• Sci-Fi Writers Have No Sense of Scale: The casualty list is a little short for a quadrant-wide war.
  • Screw the Rules, I'm Doing What's Right!: But that doesn't mean it feels very right.
  • Shocking Defeat Legacy: Betazed falls to the Dominion, solidifying Sisko's resolve to see his plan to fruition.
  • Shout-Out: The episode's title comes from the Joker's Catch Phrase in 1989's Batman: "Have you ever danced with the Devil in the pale moonlight?" As Garak's actor Andrew Robinson noted, the lesson Sisko learns from Garak in this episode, figuratively speaking, is "You can't go to bed with the Devil without having sex."
  • Teeth-Clenched Teamwork: Garak has Weyoun and Damar bicker more in the holotape to make the fake strategy meeting more realistic.
  • That's an Order!: Sisko gives Bashir's objections to preparing the biomimetic gel short shrift, and just to show Sisko understands what a terrible risk he's taking, he already has the order ready on a PADD when Bashir asks to see it in writing.
  • That's What I Would Do: Garak ruthlessly exploits this trope, pointing out to Sisko that the Romulans will surely believe the Dominion blew up Vreenak's shuttle to stop him from bringing them its secret plans to invade the Romulan Star Empire because they would have done the exact same thing to anyone on his way to expose Romulan duplicity toward an ally.
  • The Needs of the Many: How Garak justifies killing Vreenak. In the end, Sisko is forced to accept it.
    Garak: And if your conscience is bothering you, you should soothe it with the knowledge that you may have just saved the entire Alpha Quadrant, and all it cost was the life of one Romulan senator, one criminal... and the self-respect of one Starfleet officer. I don't know about you, but I'd call that a bargain.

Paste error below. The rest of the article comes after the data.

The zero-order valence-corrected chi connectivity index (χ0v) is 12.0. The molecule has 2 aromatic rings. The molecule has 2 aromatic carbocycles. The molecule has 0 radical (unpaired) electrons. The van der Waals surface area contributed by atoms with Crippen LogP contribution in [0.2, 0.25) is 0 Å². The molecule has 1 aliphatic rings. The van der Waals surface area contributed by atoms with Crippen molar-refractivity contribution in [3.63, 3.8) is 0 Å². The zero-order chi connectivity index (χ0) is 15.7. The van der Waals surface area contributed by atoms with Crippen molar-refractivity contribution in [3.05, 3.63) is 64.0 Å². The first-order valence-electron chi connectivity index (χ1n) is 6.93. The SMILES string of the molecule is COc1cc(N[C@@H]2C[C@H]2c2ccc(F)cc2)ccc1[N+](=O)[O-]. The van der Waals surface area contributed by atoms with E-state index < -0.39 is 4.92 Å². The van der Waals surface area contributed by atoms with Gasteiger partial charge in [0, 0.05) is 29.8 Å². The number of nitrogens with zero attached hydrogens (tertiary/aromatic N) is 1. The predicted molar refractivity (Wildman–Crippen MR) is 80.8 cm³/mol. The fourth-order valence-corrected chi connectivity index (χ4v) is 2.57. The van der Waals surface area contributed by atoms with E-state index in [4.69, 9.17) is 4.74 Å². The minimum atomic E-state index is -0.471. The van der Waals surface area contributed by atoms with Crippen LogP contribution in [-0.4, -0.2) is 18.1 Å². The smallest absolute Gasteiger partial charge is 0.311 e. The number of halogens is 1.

• This Means War!: The Romulans declare war on the Dominion. They very nearly ended up at war with the Federation instead.
  • Unspoken Plan Guarantee: Both aspects are played straight. The plan that Sisko and Garak discuss step-by-step backfires miserably, while the plan that Garak keeps secret from Sisko (and, by extension, the audience) works perfectly. The latter part is Justified as Garak knew that Sisko would've never gone along with it.
  • Unobtanium:
    • The genuine Cardassian optolythic data rod Sisko and Garak require for their scheme is usually only manufactured by the Cardassian government on an as-needed basis. Garak tells Sisko it took him "a small miracle" to find one anywhere else.
    • The highly-controlled bio-mimetic gel they end up having to trade for the rod can be used for illegal genetic experiments and building biogenic weapons of mass destruction. It is therefore not legally available at any price.
  • Wham Episode: The Romulans enter and change the dynamic of the war.
  • Wham Line:
  • What the Hell, Hero?: There's some back and forth on this one. Sisko greets Garak with a backhand to the face after he realizes the Cardassian blew up Senator Vreenak's shuttle. Garak immediately calls him out for letting his temper get the better of him. Then Sisko accuses him of never being committed to his first plan at all, only intending to murder Vreenak all along, which Garak hotly denies. When he accuses Garak of murdering Tolar as well, however, and Garak rationalizes Tolar's death as another tragic "casualty" of the war, Sisko sees fit to wallop him again.
  • What You Are in the Dark: Sisko's delivery makes it clear that his real reason for recording the log entry is to convince himself that his actions were justified.
    Sisko: But the most damning thing of all is... I think I can live with it. And if I'd have to do it all over again... I would.
    • It's not at all clear that he succeeds.
    Sisko: So I will learn to live with it. Because I can live with it. I can live with it... Computer, erase that entire personal log.
  • Won the War, Lost the Peace: One of the ways Sisko tries to appeal to Vreenak, by pointing out that if the Dominion wins and ends up controlling the Cardassian Union, the Federation, and the Klingon Empire, then the Romulans will find themselves facing the same opponent on each side. The term for that? "Surrounded."

"Computer – erase that entire personal log."